Afterward, a few people separately told me that while they were watching it they were really blown away but afterward they couldn't really tell me what they liked about it. That's actually kind of understandable. I think especially the last ten minutes of the film are incredibly gripping and also pretty abstract... The picture coupled with the music create something vivid and powerful to the extent that I really haven't seen in a film in a long time... it's something you hate blinking because you have to miss a few frames... you just can't take your eyes off of it. but after it's over you're also not quite sure what the hell just happened or what it all means. Perhaps a little 2001-esque after all.
So yeah, I still really liked it. Everything about it is great and Aronofsky has now moved beyond the visual tricks and gimmicks that established him into a realm of mature filmmaking. I just hope it doesn't take him 6 years to do the next one.
|09.27.06||Alamo South Lamar|| so hey... yes we're all lucky to get to see this tomorrow with Aronofsky and his hot wife present... but when presented with an opportunity to see it at an Alamo a day early in a press screening, I am incredibly there. In fact, I am there early to hear about how they screened Pan's Labyrinth last night while I was watching Wilderness, and how Tim's planning on showing a print of something at 2am tonight downtown... I guess hanging out in the lobby early gets you tons of dirt... privy to certain information like how they've set up a Texas Chainsaw tour for the filmmakers in town, driving them out to the house and around the area and whatnot. It's ok... all of those guys go ahead and have a good time driving around in a bus... I'll be in the theater watching The Fountain with like 15 other people.|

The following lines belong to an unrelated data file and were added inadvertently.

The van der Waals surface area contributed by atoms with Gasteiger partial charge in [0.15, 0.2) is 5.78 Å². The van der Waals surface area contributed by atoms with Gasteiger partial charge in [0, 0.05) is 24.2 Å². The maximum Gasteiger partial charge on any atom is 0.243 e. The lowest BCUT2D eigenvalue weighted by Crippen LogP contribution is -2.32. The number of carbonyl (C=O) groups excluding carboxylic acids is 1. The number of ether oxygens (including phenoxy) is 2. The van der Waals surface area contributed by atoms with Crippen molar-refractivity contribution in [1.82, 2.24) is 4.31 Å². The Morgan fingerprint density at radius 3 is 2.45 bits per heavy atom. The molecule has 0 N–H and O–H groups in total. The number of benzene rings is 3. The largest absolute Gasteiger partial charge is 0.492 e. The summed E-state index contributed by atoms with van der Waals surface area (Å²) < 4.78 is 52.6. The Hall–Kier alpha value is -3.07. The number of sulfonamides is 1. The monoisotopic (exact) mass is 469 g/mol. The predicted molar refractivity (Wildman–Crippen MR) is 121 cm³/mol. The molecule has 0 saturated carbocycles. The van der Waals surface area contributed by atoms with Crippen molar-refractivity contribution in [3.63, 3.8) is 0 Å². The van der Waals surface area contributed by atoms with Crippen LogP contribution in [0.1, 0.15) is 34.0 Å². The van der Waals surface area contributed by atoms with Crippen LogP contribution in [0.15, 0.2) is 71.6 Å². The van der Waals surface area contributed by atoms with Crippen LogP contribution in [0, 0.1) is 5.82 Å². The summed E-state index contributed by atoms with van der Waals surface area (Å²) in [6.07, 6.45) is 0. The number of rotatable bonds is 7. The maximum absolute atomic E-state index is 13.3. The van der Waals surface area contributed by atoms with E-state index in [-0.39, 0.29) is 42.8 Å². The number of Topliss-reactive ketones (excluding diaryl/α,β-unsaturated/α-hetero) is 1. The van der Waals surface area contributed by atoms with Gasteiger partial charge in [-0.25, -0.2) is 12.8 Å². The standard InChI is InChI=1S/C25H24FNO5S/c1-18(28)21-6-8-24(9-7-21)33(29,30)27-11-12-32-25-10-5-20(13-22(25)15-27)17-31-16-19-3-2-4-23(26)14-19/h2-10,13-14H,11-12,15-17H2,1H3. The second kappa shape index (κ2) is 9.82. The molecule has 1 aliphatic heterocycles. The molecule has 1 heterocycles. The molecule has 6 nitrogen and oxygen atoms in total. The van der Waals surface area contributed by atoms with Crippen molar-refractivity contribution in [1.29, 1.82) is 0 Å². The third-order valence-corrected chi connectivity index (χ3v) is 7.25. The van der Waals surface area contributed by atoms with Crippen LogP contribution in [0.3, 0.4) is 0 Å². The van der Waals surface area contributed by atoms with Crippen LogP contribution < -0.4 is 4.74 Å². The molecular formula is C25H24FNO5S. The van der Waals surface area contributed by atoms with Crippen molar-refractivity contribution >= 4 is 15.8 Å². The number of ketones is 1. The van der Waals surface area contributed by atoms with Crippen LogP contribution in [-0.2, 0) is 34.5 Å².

I really liked this movie although it did not meet my vague expecations... The future fantasy stuff is kind of surprisingly sparse, most of the movie taking place in modern day... and it's also less a story of a guy who either reincarnates through the ages or lives forever but some kind of obtusely hinted at cinematic devices at work. If that sounds too vague, I'll just say that there's a book in the movie called The Fountain. How's that for obtuse?
But you know, whatever I was thinking it was going to be... this was a really good movie. It's a quiet movie, a deliberately-paced movie... a real change in approach from Pi and Requiem... yet it still has the Aronofsky crew team behind it and he managed to recruit mogwai to help with the music along with Clint Mansell and the Khronos Quartet.
I'm really interested to see this with a crowd, and even more interested to hear what they have to say tomorrow when they present it and answer questions. This is one of those movies where it ends and the end credits roll and the only music is a melancholy piano piece and we all just sat there in silence until the film unspooled and the lights came up. Really powerful film... I just hope any sort of sci-fi or fantasy expectation doesn't hurt it with crowds... if anything it's more of a romance movie than anything else... about love and death and life and living and dying... I hope no one boos because that means they have cold dark hearts.
so more on this one tomorrow when I see it again. This time around though, I really loved it.